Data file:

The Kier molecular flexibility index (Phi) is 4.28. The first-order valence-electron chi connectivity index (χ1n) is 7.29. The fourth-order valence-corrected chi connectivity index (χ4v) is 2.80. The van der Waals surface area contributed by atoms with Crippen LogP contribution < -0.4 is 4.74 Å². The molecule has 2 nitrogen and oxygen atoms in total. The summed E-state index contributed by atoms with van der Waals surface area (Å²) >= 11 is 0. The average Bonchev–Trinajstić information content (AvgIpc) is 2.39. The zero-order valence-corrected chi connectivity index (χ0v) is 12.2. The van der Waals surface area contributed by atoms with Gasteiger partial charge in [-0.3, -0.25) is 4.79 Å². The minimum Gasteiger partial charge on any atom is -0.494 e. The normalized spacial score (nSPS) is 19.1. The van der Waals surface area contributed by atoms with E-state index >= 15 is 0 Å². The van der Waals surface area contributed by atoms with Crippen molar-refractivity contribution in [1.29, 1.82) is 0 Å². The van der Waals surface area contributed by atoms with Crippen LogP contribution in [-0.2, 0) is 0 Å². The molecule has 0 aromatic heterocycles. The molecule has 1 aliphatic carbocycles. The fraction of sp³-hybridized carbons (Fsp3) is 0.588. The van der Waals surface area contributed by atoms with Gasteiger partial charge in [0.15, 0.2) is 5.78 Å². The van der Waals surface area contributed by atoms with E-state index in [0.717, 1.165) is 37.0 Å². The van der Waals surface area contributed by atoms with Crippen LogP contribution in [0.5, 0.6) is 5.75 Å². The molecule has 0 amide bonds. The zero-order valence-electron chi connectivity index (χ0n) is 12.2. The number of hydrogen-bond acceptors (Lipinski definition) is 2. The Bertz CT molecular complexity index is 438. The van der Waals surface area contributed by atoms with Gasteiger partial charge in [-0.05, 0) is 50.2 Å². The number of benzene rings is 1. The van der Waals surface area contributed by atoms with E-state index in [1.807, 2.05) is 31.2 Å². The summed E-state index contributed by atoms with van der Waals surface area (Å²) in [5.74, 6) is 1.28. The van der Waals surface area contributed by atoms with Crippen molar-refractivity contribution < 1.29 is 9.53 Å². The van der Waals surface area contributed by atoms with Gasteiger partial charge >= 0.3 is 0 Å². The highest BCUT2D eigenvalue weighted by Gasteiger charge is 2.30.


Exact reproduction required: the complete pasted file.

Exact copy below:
The Kier molecular flexibility index (Phi) is 4.28. The first-order valence-electron chi connectivity index (χ1n) is 7.29. The fourth-order valence-corrected chi connectivity index (χ4v) is 2.80. The van der Waals surface area contributed by atoms with Crippen LogP contribution < -0.4 is 4.74 Å². The molecule has 2 nitrogen and oxygen atoms in total. The summed E-state index contributed by atoms with van der Waals surface area (Å²) >= 11 is 0. The average Bonchev–Trinajstić information content (AvgIpc) is 2.39. The zero-order valence-corrected chi connectivity index (χ0v) is 12.2. The van der Waals surface area contributed by atoms with Gasteiger partial charge in [-0.3, -0.25) is 4.79 Å². The minimum Gasteiger partial charge on any atom is -0.494 e. The normalized spacial score (nSPS) is 19.1. The van der Waals surface area contributed by atoms with E-state index >= 15 is 0 Å². The van der Waals surface area contributed by atoms with Crippen molar-refractivity contribution in [1.29, 1.82) is 0 Å². The van der Waals surface area contributed by atoms with Crippen LogP contribution in [-0.2, 0) is 0 Å². The molecule has 0 aromatic heterocycles. The molecule has 1 aliphatic carbocycles. The fraction of sp³-hybridized carbons (Fsp3) is 0.588. The van der Waals surface area contributed by atoms with Gasteiger partial charge in [0.15, 0.2) is 5.78 Å². The van der Waals surface area contributed by atoms with E-state index in [0.717, 1.165) is 37.0 Å². The van der Waals surface area contributed by atoms with Crippen LogP contribution in [0.5, 0.6) is 5.75 Å². The molecule has 0 amide bonds. The zero-order valence-electron chi connectivity index (χ0n) is 12.2. The number of hydrogen-bond acceptors (Lipinski definition) is 2. The Bertz CT molecular complexity index is 438. The van der Waals surface area contributed by atoms with Gasteiger partial charge in [-0.05, 0) is 50.2 Å². The number of benzene rings is 1. The van der Waals surface area contributed by atoms with E-state index in [1.807, 2.05) is 31.2 Å². The summed E-state index contributed by atoms with van der Waals surface area (Å²) in [5.74, 6) is 1.28. The van der Waals surface area contributed by atoms with Crippen molar-refractivity contribution < 1.29 is 9.53 Å². The van der Waals surface area contributed by atoms with Gasteiger partial charge >= 0.3 is 0 Å². The highest BCUT2D eigenvalue weighted by Gasteiger charge is 2.30.